What is the Utilities Tax Liability?
A utility revenue obligation, also known as an essential service obligation, is a type of municipal bond issued to finance a public service that reimburses bondholders directly from project revenues rather than from a general tax fund.
Key points to remember
- A utility revenue bond is a type of municipal bond issued to fund a utility project that repays investors directly from project revenues.
- Due to the necessity of the services they provide, it is common for utility revenue bonds to include a net income pledge.
- Investors rely on metrics such as coverage ratio to value utility revenue bonds and the projects they finance.
Understanding Utilities Tax Liability
A utility revenue bond is used to fund capital projects in areas considered essential to public services, including hospitals, fire departments, water and waste treatment facilities, and improvements of the electrical network. These services generate revenue through fees charged to customers, which provide cash flow that can service the debt.
Revenue bonds are accompanied either by a gross revenue or one net revenue pledge. A gross revenue pledge prioritizes payments from bondholders over operating or maintenance costs incurred by the project. A net income pledge allows for the disbursement of administrative expenses and maintenance costs before meeting obligations to bondholders.
Utilities provide essential services such as water and electricity. Due to the need for these services, it is common for utility revenue bonds to carry a pledge of net income, as maintenance must be implemented to keep them in good working order.
It is also common for utilities to be required to maintain a specific revenue to expense ratio. The inclusion of debt repayment is considered an expense, and the ratio is often used to support increases in customer rates for utilities.
Reimbursement of utility revenue bonds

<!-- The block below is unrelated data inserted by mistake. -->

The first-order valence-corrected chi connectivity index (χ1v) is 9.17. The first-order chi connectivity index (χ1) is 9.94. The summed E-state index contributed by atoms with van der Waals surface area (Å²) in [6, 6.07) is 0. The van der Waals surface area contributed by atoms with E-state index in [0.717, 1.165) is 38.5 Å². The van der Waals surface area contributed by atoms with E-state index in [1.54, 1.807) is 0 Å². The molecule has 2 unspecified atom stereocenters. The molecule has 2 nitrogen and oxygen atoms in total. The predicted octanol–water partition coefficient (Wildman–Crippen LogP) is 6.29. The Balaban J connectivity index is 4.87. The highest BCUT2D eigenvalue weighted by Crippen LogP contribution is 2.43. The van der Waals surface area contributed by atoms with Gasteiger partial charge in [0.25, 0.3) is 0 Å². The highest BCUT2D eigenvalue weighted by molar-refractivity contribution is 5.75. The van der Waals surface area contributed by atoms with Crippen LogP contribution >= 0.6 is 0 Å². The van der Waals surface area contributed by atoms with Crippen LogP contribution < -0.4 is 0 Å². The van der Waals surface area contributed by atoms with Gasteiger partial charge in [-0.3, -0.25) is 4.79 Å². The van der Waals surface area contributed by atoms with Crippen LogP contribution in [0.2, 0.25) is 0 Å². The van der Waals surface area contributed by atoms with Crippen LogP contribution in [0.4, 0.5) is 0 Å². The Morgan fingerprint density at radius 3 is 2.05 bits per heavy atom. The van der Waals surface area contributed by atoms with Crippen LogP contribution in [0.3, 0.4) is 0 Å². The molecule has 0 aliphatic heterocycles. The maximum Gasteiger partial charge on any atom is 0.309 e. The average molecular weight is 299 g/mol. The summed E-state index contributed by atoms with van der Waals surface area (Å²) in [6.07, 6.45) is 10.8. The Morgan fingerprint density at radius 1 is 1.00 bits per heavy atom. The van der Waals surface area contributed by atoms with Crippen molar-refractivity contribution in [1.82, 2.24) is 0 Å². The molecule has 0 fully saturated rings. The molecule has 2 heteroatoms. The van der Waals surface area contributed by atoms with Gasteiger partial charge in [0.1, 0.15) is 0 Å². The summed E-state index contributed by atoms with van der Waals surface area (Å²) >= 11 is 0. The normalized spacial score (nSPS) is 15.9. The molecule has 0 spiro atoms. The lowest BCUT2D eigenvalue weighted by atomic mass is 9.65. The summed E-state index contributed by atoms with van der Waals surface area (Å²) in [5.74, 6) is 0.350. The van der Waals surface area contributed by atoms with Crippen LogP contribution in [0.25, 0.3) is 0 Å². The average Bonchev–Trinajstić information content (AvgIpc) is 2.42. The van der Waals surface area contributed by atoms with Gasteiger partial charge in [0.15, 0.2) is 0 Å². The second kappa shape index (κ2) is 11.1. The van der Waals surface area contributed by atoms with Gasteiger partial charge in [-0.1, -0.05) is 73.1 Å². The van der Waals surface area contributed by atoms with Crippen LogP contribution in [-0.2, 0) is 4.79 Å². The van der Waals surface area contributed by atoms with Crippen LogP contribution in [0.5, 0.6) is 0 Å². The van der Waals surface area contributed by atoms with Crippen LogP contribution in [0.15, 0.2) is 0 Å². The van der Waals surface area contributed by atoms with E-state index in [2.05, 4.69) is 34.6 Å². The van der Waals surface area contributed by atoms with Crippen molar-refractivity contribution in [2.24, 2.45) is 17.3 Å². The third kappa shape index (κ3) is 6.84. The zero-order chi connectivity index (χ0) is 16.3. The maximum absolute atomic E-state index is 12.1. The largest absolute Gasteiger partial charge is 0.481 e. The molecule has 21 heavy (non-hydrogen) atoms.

Municipal bonds repay bondholders either through municipal taxation, as in a general bond bondor by revenue bonds. Revenue bonds derive revenue from the capital project. The general bond issuer guarantees repayment of the debt by any means necessary. To raise funds, the issuer can raise taxes, issue another series of bonds, or even sell physical assets. The issuer is not constrained to a single revenue stream to meet its obligations. Investors should be aware of this distinction and can use it when constructing a diversified portfolio of fixed income securities.
Other factors come into play when credit rating agencies or investors assess utility revenue bonds and the projects they fund. The The coverage ratio is used to determine expected income against principal and interest obligations. Population size and trends can provide an idea of future revenue growth or decline for a utility project.
Customer concentration describes the mix of consumers whose user fees support debt repayment. If a small number of consumers use a significant portion of a utility’s service, this can pose a risk to the revenue viability of that project.
Disclaimer: Curated and re-published here. We do not claim anything as we translated and re-published using Google translator. All ideas and images shared only for information purpose only. Ideas and information collected through Google re-written in accordance with guidelines and published. We strictly follow Google Webmaster guidelines. You can reach us @ email@example.com. We resolve the issues within hour to keep the work on top priority.